According to a report, the average person in Britain engages in sex about 5,778 times in their lifetime. God knows how they calculated this number but if you aren’t having that much sex, don’t feel bad at all — some life forms only get one shot, yet they manage to make the best of it.
Antechinus, a mouse-like Australian marsupial is one such example. Male antechinuses live for just a year and thus, have only one short breeding season (~3 weeks) to reproduce.
To make the most of it, they even sacrifice sleep so that they can have more sex, reveals a new study.
“We were able to demonstrate for the first time that male, but not female, antechinus reduce sleep during the breeding season,” Erika Zaid, one of the study authors and a researcher at Australia’s La Trobe University, told ZME Science.
However, shortly after the breeding season, all the males undergo a naturally programmed death, and even scientists aren’t sure what causes it.
See? You might not be having that much sex but at least you’re alive!
Decoding the sex over sleep behavior of the male antechinus
This reproductive strategy in which males die after a single, intense, and short breeding season is called semelparity and is very rare in mammals. It is only found in a few species of marsupials, including 12 species of antechinuses.
To confirm the sex-over-sleep behavior, the researchers observed 10 antechinuses over their lifetimes and used several techniques.
For instance, each animal was equipped with a miniature accelerometer data logger that recorded body movements in three dimensions. These accelerometers were secured to the animals through a collar and replaced every 15-30 days.
Before and after the mating period, the researchers measured the testosterone levels in the marsupials to estimate the timing of the breeding season and understand the effect of the hormone on their physical behavior.
They recorded brain activity in a subset of four males outside of the breeding season to reliably distinguish between an animal that is quietly awake and asleep.
They also performed oxalic acid analysis to investigate whether wild male antechinuses might also be sleep-deprived during the breeding season. They noted the levels of oxalic acid before and during the breeding season.
“This metabolite has been observed to decline in sleep-deprived humans and rats. While we did not have accelerometry or electrophysiological data for wild agile antechinus, we observed the predicted decline in oxalic acid for males over the breeding season,” Zaid explained.
Eight of the 10 male dusky antechinuses survived beyond the breeding season (this can happen but these males become sterile). Two individuals died synchronously at the end of the breeding season, but these were not the ones that lost the most sleep.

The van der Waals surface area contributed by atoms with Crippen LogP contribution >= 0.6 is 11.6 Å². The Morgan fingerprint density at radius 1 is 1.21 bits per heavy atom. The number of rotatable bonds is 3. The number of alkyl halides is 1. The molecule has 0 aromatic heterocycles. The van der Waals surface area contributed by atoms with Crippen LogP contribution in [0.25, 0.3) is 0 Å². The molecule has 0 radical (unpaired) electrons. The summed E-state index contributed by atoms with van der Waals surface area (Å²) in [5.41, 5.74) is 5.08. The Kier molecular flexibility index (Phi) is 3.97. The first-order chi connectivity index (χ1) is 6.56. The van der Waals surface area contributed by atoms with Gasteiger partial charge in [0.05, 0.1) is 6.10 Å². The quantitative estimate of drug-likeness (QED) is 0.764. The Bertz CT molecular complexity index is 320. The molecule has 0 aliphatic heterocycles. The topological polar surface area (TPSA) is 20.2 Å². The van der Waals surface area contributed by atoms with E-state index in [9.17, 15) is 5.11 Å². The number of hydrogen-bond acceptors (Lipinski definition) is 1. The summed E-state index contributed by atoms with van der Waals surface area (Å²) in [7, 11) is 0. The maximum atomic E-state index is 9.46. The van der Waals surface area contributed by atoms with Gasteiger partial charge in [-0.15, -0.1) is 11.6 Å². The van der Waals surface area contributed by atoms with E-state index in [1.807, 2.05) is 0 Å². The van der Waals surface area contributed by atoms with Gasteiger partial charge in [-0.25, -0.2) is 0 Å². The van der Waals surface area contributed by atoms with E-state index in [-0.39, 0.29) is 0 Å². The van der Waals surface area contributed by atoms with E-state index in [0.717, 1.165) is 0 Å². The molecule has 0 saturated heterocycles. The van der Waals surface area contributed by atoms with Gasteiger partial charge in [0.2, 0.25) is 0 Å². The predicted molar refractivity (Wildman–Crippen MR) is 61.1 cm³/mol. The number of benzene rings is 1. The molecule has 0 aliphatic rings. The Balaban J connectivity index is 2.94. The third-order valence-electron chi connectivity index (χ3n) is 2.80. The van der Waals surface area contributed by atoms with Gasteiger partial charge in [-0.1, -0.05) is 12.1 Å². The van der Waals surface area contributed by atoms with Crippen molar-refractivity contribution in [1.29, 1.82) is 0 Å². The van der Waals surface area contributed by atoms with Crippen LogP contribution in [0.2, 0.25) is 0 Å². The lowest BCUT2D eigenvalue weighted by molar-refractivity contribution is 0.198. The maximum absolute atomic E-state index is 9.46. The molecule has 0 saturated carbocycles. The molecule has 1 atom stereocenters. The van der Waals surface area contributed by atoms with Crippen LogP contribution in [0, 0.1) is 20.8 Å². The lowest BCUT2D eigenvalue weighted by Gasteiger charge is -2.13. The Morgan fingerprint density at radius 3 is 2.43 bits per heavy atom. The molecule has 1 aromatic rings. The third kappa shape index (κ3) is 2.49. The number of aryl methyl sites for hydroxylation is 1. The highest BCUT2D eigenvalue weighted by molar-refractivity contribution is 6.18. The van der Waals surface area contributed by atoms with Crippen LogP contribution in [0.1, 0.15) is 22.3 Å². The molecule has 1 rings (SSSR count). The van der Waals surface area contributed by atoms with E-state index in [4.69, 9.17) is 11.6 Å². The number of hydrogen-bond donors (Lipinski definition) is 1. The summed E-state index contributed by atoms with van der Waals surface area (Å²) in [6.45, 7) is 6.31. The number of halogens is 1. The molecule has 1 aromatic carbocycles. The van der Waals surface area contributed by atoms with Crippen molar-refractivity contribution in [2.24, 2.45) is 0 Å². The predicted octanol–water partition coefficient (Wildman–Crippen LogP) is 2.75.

The males don’t die from lack of sleep
Male antechinuses try to reproduce with as many females as they can during the breeding season, resulting in frantic and restless sexual behavior.
Apart from restricting their sleep, they also go through a period of poor health during the breeding season, also known as mating syndrome (with some variability among males), according to the study authors.
It was recently proposed that it was sleep deprivation that killed antechinuses after breeding, like what has been observed in chronically sleep-deprived rats. However, the results of this study show this isn’t the case.
The researchers didn’t notice any obvious relationship between the health condition and the amount of sleep lost by male antechinuses.
The male that retained the most sleep during the breeding season was also the one that was in the poorest health and died after the breeding season. Whereas another male who also died at the end of the breeding season appeared to be in good condition and lost about three hours of sleep a day.
“After the breeding season, antechinus males did develop skin lesions and fur loss that resembled those observed in sleep-deprived rats. However, the magnitude of sleep loss was never as extreme as that for the experimental rats. So it may not be the cause of male die-off in semelparous dasyurids. Instead, there may be an unknown trigger as the cause of this synchronous ‘programmed’ death,” Zaid told ZME Science.
Hopefully, further research will reveal the exact source of male antechinuses’ poor health and death post-breeding.
The study is published in the journal Current Biology.
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